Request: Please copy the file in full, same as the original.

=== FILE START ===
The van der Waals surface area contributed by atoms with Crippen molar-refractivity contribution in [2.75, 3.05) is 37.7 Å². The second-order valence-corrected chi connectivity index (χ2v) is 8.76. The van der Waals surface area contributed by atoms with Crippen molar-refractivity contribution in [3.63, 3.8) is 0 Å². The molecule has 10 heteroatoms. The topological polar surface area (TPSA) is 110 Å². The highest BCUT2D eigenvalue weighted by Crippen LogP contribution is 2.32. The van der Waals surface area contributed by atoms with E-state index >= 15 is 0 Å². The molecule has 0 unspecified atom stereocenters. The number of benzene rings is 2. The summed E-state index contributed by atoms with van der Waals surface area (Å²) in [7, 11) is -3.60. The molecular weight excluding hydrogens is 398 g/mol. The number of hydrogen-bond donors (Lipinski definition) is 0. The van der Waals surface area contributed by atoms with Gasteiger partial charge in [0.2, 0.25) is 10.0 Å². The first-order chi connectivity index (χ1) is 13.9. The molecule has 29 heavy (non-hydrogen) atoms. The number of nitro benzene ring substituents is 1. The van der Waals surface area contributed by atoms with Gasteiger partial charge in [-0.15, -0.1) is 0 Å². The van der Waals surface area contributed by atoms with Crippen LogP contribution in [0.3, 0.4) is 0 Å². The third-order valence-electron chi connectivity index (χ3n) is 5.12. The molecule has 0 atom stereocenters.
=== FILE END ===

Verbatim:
The van der Waals surface area contributed by atoms with Crippen molar-refractivity contribution in [2.75, 3.05) is 37.7 Å². The second-order valence-corrected chi connectivity index (χ2v) is 8.76. The van der Waals surface area contributed by atoms with Crippen molar-refractivity contribution in [3.63, 3.8) is 0 Å². The molecule has 10 heteroatoms. The topological polar surface area (TPSA) is 110 Å². The highest BCUT2D eigenvalue weighted by Crippen LogP contribution is 2.32. The van der Waals surface area contributed by atoms with E-state index >= 15 is 0 Å². The molecule has 0 unspecified atom stereocenters. The number of benzene rings is 2. The summed E-state index contributed by atoms with van der Waals surface area (Å²) in [7, 11) is -3.60. The molecular weight excluding hydrogens is 398 g/mol. The number of hydrogen-bond donors (Lipinski definition) is 0. The van der Waals surface area contributed by atoms with Gasteiger partial charge in [0.2, 0.25) is 10.0 Å². The first-order chi connectivity index (χ1) is 13.9. The molecule has 29 heavy (non-hydrogen) atoms. The number of nitro benzene ring substituents is 1. The van der Waals surface area contributed by atoms with Gasteiger partial charge in [-0.15, -0.1) is 0 Å². The van der Waals surface area contributed by atoms with Crippen LogP contribution in [0.3, 0.4) is 0 Å². The third-order valence-electron chi connectivity index (χ3n) is 5.12. The molecule has 0 atom stereocenters.